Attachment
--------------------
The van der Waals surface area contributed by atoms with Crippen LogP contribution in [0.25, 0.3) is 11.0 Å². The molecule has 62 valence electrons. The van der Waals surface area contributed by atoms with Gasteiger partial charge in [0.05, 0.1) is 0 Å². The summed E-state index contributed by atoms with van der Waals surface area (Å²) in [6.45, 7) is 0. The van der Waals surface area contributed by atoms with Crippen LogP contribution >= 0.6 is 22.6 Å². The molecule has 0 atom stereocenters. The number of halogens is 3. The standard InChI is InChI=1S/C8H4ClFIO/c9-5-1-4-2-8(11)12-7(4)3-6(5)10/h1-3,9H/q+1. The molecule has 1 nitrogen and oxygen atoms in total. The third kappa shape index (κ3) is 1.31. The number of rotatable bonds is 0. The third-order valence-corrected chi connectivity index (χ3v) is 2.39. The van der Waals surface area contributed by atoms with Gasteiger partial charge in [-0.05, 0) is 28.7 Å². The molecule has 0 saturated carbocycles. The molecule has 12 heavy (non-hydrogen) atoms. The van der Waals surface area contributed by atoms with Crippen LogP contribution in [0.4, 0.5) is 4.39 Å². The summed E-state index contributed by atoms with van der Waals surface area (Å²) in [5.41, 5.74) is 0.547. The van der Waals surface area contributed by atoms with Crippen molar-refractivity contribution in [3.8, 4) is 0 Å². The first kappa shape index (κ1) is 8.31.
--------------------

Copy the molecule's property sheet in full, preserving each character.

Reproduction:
The van der Waals surface area contributed by atoms with Crippen LogP contribution in [0.25, 0.3) is 11.0 Å². The molecule has 62 valence electrons. The van der Waals surface area contributed by atoms with Gasteiger partial charge in [0.05, 0.1) is 0 Å². The summed E-state index contributed by atoms with van der Waals surface area (Å²) in [6.45, 7) is 0. The van der Waals surface area contributed by atoms with Crippen LogP contribution >= 0.6 is 22.6 Å². The molecule has 0 atom stereocenters. The number of halogens is 3. The standard InChI is InChI=1S/C8H4ClFIO/c9-5-1-4-2-8(11)12-7(4)3-6(5)10/h1-3,9H/q+1. The molecule has 1 nitrogen and oxygen atoms in total. The third kappa shape index (κ3) is 1.31. The number of rotatable bonds is 0. The third-order valence-corrected chi connectivity index (χ3v) is 2.39. The van der Waals surface area contributed by atoms with Gasteiger partial charge in [-0.05, 0) is 28.7 Å². The molecule has 0 saturated carbocycles. The molecule has 12 heavy (non-hydrogen) atoms. The van der Waals surface area contributed by atoms with Crippen LogP contribution in [0.4, 0.5) is 4.39 Å². The summed E-state index contributed by atoms with van der Waals surface area (Å²) in [5.41, 5.74) is 0.547. The van der Waals surface area contributed by atoms with Crippen molar-refractivity contribution in [3.8, 4) is 0 Å². The first kappa shape index (κ1) is 8.31.